The mayor of a town filled with rowdy summer bars is leading the charge against legalizing marijuana; a former mayor argues it's hypocritical to slam marijuana when the town has lots of loud bars that attract a rowdy summer crowd

A friend of mine who grew up near the Point Pleasant Beach boardwalk recalls a time when Martell's was not much more than a glorified shack on the beach where the kids could buy penny candies.

"Watermelon slices, red-hot dollars, pink nougats, Mary-Janes, baby Sugar Daddies and of course the string licorice," she recalled.

Now it's a giant nightclub that plays host every summer to hundreds of  people who look like they're answering a casting call for the next remake of "Jersey Shore." The same can be said of neighboring Jenkinson's.

There's a place for that sort of thing, I guess. But if you're going turn your town over to some of the rowdiest people on the planet every summer, why get all worked up about the prospect of some people buying a little pot?

That is the question riling the town at the moment. The mayor, Stephen Reid, has been having a tiff with a former mayor, Vince Barrella over the town's identity.

It seems that Reid is not only the mayor but the paid executive director of an anti-pot group known as New Jersey Responsible Approaches to Marijuana Policy (NJRAMP).

In that role he has been going around the state encouraging his fellow mayors to resist the establishment of marijuana dispensaries in their towns in the event legalization is approved by the Legislature, which could happen as soon as next week.

Barrella, who is a professor at a law school, questions whether that represents a conflict of interest.

Reid says no. But the issue has certainly livened up the meetings of the Borough Council.

Last week the representatives of a medical-marijuana advocacy group showed up to attack the mayor for opposing the expansion of medical marijuana at a  Nov. 26 meeting of a legislative committee.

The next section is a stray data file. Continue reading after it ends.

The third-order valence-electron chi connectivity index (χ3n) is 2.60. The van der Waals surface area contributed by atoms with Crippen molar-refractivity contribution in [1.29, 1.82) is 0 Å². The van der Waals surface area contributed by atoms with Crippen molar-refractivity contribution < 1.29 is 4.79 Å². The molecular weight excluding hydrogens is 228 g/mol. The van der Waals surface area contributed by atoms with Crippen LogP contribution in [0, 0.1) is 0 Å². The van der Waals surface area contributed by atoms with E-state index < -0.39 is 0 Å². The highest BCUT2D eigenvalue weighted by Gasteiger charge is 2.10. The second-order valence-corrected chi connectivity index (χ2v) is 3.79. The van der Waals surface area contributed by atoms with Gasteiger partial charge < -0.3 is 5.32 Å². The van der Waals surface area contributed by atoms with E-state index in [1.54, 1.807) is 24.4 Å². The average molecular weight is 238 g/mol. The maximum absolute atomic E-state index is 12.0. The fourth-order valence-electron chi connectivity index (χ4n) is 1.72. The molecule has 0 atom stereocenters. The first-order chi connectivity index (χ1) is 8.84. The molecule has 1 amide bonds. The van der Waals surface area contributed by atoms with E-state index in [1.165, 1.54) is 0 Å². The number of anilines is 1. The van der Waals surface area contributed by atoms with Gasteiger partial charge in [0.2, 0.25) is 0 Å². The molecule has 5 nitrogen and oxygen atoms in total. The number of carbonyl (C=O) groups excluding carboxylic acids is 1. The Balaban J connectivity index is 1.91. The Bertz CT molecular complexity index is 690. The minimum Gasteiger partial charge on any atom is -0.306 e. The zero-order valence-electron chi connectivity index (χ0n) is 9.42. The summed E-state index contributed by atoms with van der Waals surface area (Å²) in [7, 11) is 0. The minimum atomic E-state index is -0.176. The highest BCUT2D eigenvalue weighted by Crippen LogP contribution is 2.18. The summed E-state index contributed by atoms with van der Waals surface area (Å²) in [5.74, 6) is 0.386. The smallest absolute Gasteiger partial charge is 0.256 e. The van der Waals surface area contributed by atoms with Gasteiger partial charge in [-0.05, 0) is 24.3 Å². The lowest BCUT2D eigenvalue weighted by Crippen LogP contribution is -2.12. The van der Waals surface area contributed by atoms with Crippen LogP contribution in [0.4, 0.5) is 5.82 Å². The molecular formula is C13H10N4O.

"Your mayor has been going all over the state of New Jersey, against the wishes of the board of health no less, trashing us, stigmatizing us,"  said one member of the group called "Sativa Cross: Ignorance of the Law Is No Excuse." Another said Reid  called such dispensaries "pot shops."

In the middle of the scrum, Barrella took the floor to decry statements from Reid and council members that Point Pleasant Beach is a family resort.

"We are not a quiet fishing town," Barrella said. "We're a town with 21 liquor licenses. The liquor industry here in town looks at the legalization of marijuana as a competitive disadvantage."

When Barrella was mayor, he pushed for an ordinance setting a midnight bar closing. The goal was to put a lid on the megabars in town, as Belmar successfully did in the 1980s, and perhaps forge a return to the days of the penny candies - adjusted for inflation, of course.

Opposing that ordinance was none other than the governor, Chris Christie. He engaged in a public fight with Barrella that ended with his Alcoholic Beverage Commission director nixing the midnight bar closing The mega-bars continued to thrive.

Though Christie was pro-bar, he is anti-marijuana. That set the parameters for the current debate, Barrella said when I called him the other day.

"I gotta think there'd be less intrusion from a dispensary than there are from multiple liquor licenses," said Barrella.   "It's hypocritical to pretend we're like Bay Head or Mantoloking or Spring Lake."

When I gave Reid a call, he said that Barrella is exaggerating the problems with the big bars along the beach.

"That's what Vince likes to say, but I really don't see too many problems  with Jenkinson's  and Martell's," Reid said. "They wouldn't belong in Bay Head, but like it or not this is a tourism town."

Who does belong in Bay Head? Chris Christie, that's who. When it came time to buy a summer home after he left office, he decided to buy in Bay Head rather than Point Pleasant Beach.